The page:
“With a mountain of information, you do the best you can with the information you have,” he said. “It’s unfortunate that what was returned to the community had a greater aesthetic impact than we had hoped.”
Torre also questions Skadron’s support of the city’s $18 million purchase of a lumberyard near the Aspen Business Center for affordable housing, which occurred during the two-year hiatus between Torre’s first and second terms. He also notes that Skadron voted in support of “increased density” for the second phase of the Burlingame Ranch affordable-housing neighborhood.
Torre said he has been more proactive than Skadron as a member of the council. He initiated the discussion on limiting plastic-bag use in town, which led to the city’s current ban on the bags at checkout at City Market and Clark’s Market, Aspen’s two grocery stores. Torre said he also worked closely with city staff on Aspen’s recycling ordinance during his first term.
“I do more initiating of solutions on the environment than I think he does,” Torre said.
Though they agreed on a crucial vote early this year that limits downtown building heights (for new and renovated projects) to a 28-foot height — essentially, a two-story restriction in order to prevent taller buildings from being constructed — Torre said he proposed some important exceptions, such as allowing certain commercial and residential uses for a third floor, such as office space and affordable housing. He notes that Skadron didn’t find favor with those proposed alternatives.
The ‘Mick Machine’
Skadron responded to Torre’s allegations that Skadron is overly influenced by Mayor Mick Ireland, who endorsed him and is assisting his campaign with his wealth of voter data and experience.
“Torre is making that an issue,” Skadron said. “He said he’s not the Mick candidate or Mick’s pick. I’ve responded that I’m flattered, first of all, to be considered a viable option from someone whose contributions to this town have made it the great place that it is.”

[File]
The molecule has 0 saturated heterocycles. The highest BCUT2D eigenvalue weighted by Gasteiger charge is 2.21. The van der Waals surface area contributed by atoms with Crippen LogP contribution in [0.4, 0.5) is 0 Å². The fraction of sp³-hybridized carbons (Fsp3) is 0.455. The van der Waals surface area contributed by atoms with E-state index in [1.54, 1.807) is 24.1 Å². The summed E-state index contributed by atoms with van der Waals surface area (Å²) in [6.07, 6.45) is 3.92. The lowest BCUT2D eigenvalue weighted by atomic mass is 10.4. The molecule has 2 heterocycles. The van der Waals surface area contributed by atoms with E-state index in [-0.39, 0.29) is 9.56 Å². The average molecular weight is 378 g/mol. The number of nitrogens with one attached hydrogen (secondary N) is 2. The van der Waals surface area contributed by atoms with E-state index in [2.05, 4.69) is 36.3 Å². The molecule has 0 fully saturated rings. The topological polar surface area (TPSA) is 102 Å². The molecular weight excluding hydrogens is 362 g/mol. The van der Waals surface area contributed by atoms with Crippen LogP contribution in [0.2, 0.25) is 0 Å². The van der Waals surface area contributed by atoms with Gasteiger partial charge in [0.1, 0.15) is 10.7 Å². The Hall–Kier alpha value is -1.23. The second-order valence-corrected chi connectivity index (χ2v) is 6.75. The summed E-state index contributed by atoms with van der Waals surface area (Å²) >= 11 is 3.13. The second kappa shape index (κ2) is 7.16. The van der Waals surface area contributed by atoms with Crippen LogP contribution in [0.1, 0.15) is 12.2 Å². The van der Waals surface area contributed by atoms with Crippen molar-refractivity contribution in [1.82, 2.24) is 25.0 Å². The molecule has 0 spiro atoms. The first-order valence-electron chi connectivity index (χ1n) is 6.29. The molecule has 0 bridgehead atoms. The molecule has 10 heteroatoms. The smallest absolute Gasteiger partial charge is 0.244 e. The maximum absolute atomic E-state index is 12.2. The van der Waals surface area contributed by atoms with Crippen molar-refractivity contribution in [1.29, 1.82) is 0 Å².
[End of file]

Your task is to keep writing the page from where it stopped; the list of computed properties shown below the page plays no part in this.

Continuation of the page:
But Skadron said he and Ireland have differed on many topics, including votes on the art museum project, expansion of the Aspen Club and, more recent, transparency of campaign-finance donors.
“I ultimately supported the Aspen Club,” Skadron said. “Mick voted against it. That issue was a tough one; it was brutal. What it came down to for me was that it was a health-focused facility.”
On that latter issue of campaign finance, Torre and Ireland favored a new city rule that would have required each political contribution of less than $20 to be listed on campaign-finance reports along with the donor’s name. State law allows those donations to remain anonymous.
Skadron, in a somewhat surprising break with Ireland on the issue, opposed it. Ireland pushed the transparency issue partly because of the “Sick of Mick” campaign against his 2011 re-election bid, which relied on anonymous contributions of less than $20.
“It didn’t make sense to me as a candidate or as a community member at this time,” Skadron said. “Mick, at times, puts too much weight on his personal experiences. Perhaps rightly so, but he’s experienced things in his prior elections that nobody else has experienced.
“I also had a couple of contributors who valued the opportunity to be anonymous. The timing was just wrong, although I think the principle was a good one.”
Polls will be open from 7 a.m. to 7 p.m. Tuesday. Those who aren’t sure about where they should vote should contact the City Clerk’s Office at 970-920-5060.